Magic Bullet for High School?

Here’s an interesting thought. One of my local high school teachers won a free field trip from me at a workshop in February. Just recently her media specialist asked me if the money can be saved for next year. She commented that teachers love videoconferences when they can show up and participate, but if the videoconference requires preparation, it’s “like pulling teeth.”

So why is that?

The high school curriculum is very, very tight with so much to cover. It’s tough for teachers to find ways to integrate quality videoconference experiences. They have to choose activities that are the most efficient and time effective for covering curriculum. It’s very difficult to integrate time consuming creative constructivist lessons.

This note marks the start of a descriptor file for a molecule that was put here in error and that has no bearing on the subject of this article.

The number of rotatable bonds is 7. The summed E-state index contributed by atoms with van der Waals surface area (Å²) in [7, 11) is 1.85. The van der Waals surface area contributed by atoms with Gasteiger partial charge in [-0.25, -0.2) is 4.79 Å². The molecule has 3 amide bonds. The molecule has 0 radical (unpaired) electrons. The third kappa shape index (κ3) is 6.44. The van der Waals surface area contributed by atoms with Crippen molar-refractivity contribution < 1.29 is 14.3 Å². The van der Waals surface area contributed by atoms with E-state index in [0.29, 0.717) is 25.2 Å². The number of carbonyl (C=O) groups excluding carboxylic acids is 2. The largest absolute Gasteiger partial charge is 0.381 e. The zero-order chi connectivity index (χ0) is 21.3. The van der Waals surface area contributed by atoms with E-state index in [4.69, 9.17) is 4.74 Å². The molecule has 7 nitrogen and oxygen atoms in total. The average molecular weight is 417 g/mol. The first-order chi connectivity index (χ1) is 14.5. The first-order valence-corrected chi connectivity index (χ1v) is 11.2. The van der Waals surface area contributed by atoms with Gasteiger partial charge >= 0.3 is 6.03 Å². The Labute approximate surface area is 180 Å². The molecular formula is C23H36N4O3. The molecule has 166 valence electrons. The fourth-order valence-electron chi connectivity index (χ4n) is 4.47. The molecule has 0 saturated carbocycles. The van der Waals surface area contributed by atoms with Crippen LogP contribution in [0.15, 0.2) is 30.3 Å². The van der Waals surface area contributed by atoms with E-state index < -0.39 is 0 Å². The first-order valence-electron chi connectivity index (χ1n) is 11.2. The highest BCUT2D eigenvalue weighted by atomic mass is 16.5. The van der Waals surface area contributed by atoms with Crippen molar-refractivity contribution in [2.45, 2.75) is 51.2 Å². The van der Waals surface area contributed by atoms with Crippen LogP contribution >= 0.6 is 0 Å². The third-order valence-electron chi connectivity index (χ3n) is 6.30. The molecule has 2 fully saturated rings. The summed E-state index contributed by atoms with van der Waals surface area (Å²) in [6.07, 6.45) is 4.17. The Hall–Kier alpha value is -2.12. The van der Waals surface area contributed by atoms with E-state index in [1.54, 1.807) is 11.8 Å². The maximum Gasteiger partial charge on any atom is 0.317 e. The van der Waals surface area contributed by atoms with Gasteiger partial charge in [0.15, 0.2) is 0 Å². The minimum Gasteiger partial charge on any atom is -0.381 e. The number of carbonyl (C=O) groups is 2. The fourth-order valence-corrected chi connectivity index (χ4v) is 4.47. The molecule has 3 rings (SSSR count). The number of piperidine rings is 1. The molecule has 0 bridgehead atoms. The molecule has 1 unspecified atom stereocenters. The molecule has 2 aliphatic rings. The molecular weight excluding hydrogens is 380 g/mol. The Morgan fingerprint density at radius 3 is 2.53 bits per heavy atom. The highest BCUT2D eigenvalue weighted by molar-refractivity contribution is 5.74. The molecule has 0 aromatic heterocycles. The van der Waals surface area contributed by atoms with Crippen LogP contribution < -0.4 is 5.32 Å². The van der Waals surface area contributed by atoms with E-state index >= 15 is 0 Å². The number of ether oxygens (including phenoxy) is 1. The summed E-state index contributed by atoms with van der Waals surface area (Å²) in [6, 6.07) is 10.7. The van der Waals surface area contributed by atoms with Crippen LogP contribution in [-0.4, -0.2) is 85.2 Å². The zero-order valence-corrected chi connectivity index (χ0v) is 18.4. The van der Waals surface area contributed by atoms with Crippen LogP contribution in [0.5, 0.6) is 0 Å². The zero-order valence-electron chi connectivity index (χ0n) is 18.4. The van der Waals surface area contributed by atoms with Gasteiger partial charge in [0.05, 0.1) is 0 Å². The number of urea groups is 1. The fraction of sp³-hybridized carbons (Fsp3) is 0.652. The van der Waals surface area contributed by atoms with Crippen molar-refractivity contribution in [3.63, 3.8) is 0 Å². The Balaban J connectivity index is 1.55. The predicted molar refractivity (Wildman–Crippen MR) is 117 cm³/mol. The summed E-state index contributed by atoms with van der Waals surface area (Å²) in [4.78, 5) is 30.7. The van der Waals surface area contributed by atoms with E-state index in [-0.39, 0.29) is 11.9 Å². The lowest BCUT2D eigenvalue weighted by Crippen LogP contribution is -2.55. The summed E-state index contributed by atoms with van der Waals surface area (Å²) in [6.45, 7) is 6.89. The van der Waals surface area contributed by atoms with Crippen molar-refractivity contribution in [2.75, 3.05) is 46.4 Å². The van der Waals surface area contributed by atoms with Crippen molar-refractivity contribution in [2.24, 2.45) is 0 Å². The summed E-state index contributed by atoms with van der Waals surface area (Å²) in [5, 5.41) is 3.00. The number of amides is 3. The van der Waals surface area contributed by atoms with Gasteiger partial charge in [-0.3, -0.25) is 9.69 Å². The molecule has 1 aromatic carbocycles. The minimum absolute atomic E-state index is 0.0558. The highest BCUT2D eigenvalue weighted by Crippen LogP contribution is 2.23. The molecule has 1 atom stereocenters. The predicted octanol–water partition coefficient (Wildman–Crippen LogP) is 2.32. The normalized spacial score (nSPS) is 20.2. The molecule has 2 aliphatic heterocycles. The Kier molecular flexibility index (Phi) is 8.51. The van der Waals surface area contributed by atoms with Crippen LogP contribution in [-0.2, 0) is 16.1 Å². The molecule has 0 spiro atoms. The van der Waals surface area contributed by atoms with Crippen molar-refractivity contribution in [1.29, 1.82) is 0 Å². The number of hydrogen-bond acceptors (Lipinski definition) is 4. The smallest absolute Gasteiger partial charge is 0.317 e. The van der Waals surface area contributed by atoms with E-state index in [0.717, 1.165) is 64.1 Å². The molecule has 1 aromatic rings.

So what can we do about it? I think we need to develop more activities and projects that really tightly fit the curriculum. That cover required curriculum in an appropriate, engaging way. And whenever possible, make sure they are available to be scheduled during the class period. You can only pull kids from class so many times before the other teachers start to hate videoconferencing.

Does this vibe with your experience too?

0 replies on “Magic Bullet for High School?”

  1. Janine, one of the panel themes for the CILC Symposium is going to be Issues and Challenges. I would love to see this topic discussed and to hear the subsequent conversations in the K12 Educator Peer Group session. Scheduling videoconferencing sessions in the high school curriculum is a challenge so many of us have encountered. Thanks for raising this issue that “vibes with others’ experiences.”

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